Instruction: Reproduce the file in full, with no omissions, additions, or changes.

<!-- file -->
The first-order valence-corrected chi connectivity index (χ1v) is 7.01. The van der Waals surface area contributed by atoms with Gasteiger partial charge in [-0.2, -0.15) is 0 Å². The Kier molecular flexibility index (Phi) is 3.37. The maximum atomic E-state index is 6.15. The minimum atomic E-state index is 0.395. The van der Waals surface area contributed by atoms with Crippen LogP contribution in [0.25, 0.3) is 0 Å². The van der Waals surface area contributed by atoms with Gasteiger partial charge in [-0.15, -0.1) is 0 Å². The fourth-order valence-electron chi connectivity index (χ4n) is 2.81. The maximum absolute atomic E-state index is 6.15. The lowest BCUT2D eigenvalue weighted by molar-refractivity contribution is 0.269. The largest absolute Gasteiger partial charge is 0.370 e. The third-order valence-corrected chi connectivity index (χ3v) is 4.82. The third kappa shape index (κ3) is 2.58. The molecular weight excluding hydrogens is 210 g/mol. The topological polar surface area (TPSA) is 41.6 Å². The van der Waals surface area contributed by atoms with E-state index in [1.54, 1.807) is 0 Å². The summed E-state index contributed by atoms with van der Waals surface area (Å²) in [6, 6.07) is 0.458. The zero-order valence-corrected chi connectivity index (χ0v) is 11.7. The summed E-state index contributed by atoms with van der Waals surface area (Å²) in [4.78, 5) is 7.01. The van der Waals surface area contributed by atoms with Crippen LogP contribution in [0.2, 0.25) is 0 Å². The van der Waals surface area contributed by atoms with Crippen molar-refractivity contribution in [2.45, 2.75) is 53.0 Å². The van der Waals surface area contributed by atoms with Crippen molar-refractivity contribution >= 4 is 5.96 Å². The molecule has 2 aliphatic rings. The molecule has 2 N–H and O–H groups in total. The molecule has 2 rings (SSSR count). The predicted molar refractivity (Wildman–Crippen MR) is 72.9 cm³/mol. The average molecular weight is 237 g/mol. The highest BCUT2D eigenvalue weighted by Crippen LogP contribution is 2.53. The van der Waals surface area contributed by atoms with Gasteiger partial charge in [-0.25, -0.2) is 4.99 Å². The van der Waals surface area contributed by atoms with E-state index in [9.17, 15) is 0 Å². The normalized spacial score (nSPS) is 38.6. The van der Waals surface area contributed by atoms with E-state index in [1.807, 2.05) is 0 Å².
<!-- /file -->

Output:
The first-order valence-corrected chi connectivity index (χ1v) is 7.01. The van der Waals surface area contributed by atoms with Gasteiger partial charge in [-0.2, -0.15) is 0 Å². The Kier molecular flexibility index (Phi) is 3.37. The maximum atomic E-state index is 6.15. The minimum atomic E-state index is 0.395. The van der Waals surface area contributed by atoms with Crippen LogP contribution in [0.25, 0.3) is 0 Å². The van der Waals surface area contributed by atoms with Gasteiger partial charge in [-0.15, -0.1) is 0 Å². The fourth-order valence-electron chi connectivity index (χ4n) is 2.81. The maximum absolute atomic E-state index is 6.15. The lowest BCUT2D eigenvalue weighted by molar-refractivity contribution is 0.269. The largest absolute Gasteiger partial charge is 0.370 e. The third-order valence-corrected chi connectivity index (χ3v) is 4.82. The third kappa shape index (κ3) is 2.58. The molecular weight excluding hydrogens is 210 g/mol. The topological polar surface area (TPSA) is 41.6 Å². The van der Waals surface area contributed by atoms with E-state index in [1.54, 1.807) is 0 Å². The summed E-state index contributed by atoms with van der Waals surface area (Å²) in [6, 6.07) is 0.458. The zero-order valence-corrected chi connectivity index (χ0v) is 11.7. The summed E-state index contributed by atoms with van der Waals surface area (Å²) in [4.78, 5) is 7.01. The van der Waals surface area contributed by atoms with Crippen LogP contribution in [0.2, 0.25) is 0 Å². The van der Waals surface area contributed by atoms with Crippen molar-refractivity contribution in [2.45, 2.75) is 53.0 Å². The van der Waals surface area contributed by atoms with Crippen molar-refractivity contribution >= 4 is 5.96 Å². The molecule has 2 aliphatic rings. The molecule has 2 N–H and O–H groups in total. The molecule has 2 rings (SSSR count). The predicted molar refractivity (Wildman–Crippen MR) is 72.9 cm³/mol. The average molecular weight is 237 g/mol. The highest BCUT2D eigenvalue weighted by Crippen LogP contribution is 2.53. The van der Waals surface area contributed by atoms with Gasteiger partial charge in [-0.25, -0.2) is 4.99 Å². The van der Waals surface area contributed by atoms with E-state index in [9.17, 15) is 0 Å². The normalized spacial score (nSPS) is 38.6. The van der Waals surface area contributed by atoms with E-state index in [1.807, 2.05) is 0 Å².